Wilhelm Raabe

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Raabe, Wilhelm


Born Sept. 8, 1831, in Escherhausen; died Nov. 15, 1910, in Braunschweig. German writer.

Raabe’s novella The Chronicle of Sparrow Lane (1856) dealt with the poor residents of the Berlin outskirts, who, despite conditions, still retained their sense of humor. His chief work is the trilogy consisting of the novels The Hungry Parson (1864), Abu Telfan (1867), and The Plague Cart (1870). The trilogy’s growing pessimism results from the eternal dissatisfaction that motivates people and from hunger, poverty, and the obtuseness and cynicism of the capitalist order. The tragically lonely hero of the novel The Chronicle of the Birds’ Song (1895) cannot resolve the conflict between lofty but illusory dreams and philistine reality. Raabe’s historical novellas lack originality. Despising capitalism, Raabe dreamed of a utopia of free cities in a patriarchal Germany.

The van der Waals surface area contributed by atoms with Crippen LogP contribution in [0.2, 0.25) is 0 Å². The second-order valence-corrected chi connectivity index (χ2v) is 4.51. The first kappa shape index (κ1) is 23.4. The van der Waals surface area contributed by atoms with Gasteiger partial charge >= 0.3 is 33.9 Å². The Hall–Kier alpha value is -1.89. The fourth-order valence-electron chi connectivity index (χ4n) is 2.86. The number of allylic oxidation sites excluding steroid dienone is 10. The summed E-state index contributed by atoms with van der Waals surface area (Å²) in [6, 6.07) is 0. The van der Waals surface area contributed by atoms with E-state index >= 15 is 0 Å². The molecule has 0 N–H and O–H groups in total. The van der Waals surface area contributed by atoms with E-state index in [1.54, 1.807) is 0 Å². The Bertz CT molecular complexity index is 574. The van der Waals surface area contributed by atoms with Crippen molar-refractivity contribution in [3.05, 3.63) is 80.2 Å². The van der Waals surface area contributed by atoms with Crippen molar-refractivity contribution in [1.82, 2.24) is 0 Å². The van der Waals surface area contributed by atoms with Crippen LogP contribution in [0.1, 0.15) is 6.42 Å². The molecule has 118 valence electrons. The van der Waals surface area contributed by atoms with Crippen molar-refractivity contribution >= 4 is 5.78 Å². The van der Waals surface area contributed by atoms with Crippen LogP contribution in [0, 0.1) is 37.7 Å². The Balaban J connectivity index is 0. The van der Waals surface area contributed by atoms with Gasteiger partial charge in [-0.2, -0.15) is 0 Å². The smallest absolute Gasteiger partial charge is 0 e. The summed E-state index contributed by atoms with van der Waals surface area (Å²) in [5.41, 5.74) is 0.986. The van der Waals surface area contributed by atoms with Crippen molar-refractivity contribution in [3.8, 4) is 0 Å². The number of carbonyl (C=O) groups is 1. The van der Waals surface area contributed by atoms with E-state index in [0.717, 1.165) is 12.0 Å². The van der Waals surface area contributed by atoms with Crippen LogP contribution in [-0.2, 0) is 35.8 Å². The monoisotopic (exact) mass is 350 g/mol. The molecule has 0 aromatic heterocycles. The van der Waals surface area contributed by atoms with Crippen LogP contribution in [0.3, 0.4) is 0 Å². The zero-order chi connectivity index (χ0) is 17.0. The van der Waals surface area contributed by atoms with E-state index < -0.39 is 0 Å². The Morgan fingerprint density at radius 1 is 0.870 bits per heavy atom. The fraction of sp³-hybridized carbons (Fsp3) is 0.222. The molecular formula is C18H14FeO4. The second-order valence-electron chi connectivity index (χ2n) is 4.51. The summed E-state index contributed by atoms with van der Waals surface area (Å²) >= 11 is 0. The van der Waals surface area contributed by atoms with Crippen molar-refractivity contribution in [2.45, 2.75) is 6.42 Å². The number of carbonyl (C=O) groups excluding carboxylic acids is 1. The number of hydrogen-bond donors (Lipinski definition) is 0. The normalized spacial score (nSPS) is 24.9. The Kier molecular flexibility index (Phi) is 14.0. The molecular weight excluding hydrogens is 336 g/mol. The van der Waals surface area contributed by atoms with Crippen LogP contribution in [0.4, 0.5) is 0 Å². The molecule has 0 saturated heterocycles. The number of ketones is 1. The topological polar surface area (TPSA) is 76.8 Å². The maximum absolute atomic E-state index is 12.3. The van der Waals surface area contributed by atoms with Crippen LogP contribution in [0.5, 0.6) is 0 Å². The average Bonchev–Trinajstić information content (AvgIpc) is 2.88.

Ausgewählte Werke, vols. 1–6. Berlin-Weimar, 1964–65.
In Russian translation:
Povesti i novelly. Moscow, 1959.


Istoriia nemetskoi literatury, vol. 4. Moscow, 1968.
Hagemann, L. W. Raabe Katalog, 2nd ed. Berlin, 1927.
Fehse, W. W. Raabe. Berlin, 1937.


References in periodicals archive ?
The nineteenth century German writer, Wilhelm Raabe, had been largely forgotten until a reassessment of his work began in the 1960s.
In his novel Der Hungerpastor, written in 1862, Wilhelm Raabe portrays in a positive manner a young pastor and provides a representative portrait of many clerics of the midnineteenth century.